When you tune in to transitional moments, you’ll begin to sense that the whole continuum of your practice—from the time you unroll your mat to the closing “Namaste”—can be a seamless process of paying deep attention to the body, mind and breath. When you’re able to do this, not only will you get satisfaction from those moments when you get into a big pose, but you’ll also enjoy the quality of your practice as a whole. An observer will be able to see this in your practice—have you ever seen an “advanced” yogi unfurl herself slowly into a beautifully balanced Headstand? Each moment is as defined and nuanced as the next.
Focus on the transitions from Virabhadrasana I to Virabhadrasana III, Parsvakonasana to Ardha Chandrasana and Malasana (Garland Pose) to Bakasana (Crane Pose). Each mini-sequence moves your body from a relatively stable, accessible pose to a more demanding one that requires balance. They also move you from simple postures to complex postures that are more enticing to the ego. As you practise, observe your thoughts. Are you anxious to get to the harder pose? Bored during the transition? Try to let go of the outcome and tune in to your moment-to-moment awareness.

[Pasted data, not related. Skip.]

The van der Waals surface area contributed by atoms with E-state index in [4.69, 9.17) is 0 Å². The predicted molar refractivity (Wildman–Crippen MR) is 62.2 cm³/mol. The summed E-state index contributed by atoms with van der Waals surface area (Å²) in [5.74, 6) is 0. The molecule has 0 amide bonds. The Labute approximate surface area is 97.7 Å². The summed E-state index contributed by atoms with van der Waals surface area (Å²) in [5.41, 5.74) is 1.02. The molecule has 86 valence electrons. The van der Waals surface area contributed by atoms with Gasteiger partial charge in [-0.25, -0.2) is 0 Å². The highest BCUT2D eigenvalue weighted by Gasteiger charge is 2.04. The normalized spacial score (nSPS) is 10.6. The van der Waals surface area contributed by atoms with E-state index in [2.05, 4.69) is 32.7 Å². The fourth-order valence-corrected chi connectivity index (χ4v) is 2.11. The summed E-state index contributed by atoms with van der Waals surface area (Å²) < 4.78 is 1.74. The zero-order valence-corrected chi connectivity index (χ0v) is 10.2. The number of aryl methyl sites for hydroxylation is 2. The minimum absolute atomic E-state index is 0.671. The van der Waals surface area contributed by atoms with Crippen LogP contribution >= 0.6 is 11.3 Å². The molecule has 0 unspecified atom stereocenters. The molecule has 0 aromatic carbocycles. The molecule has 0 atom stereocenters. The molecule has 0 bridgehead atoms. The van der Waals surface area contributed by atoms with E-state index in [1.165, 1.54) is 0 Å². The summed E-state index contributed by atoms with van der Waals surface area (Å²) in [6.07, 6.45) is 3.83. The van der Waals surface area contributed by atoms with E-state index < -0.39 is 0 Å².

Practise each transition two to four times. You’ll develop a greater technical understanding of the transitions by moving slowly and meticulously. Gliding seamlessly from pose to pose will generate heat, strength and mental toughness as you repeat and hone your movements in the spaces between the postures. As you refine these transitions, you’ll not only realise that they are as worthy as the poses themselves, but you may also find that giving them extra attention improves the quality of the postures once you arrive.
Learn to transition gracefully into big, beautiful poses and discover an experience that’s more accessible and enjoyable.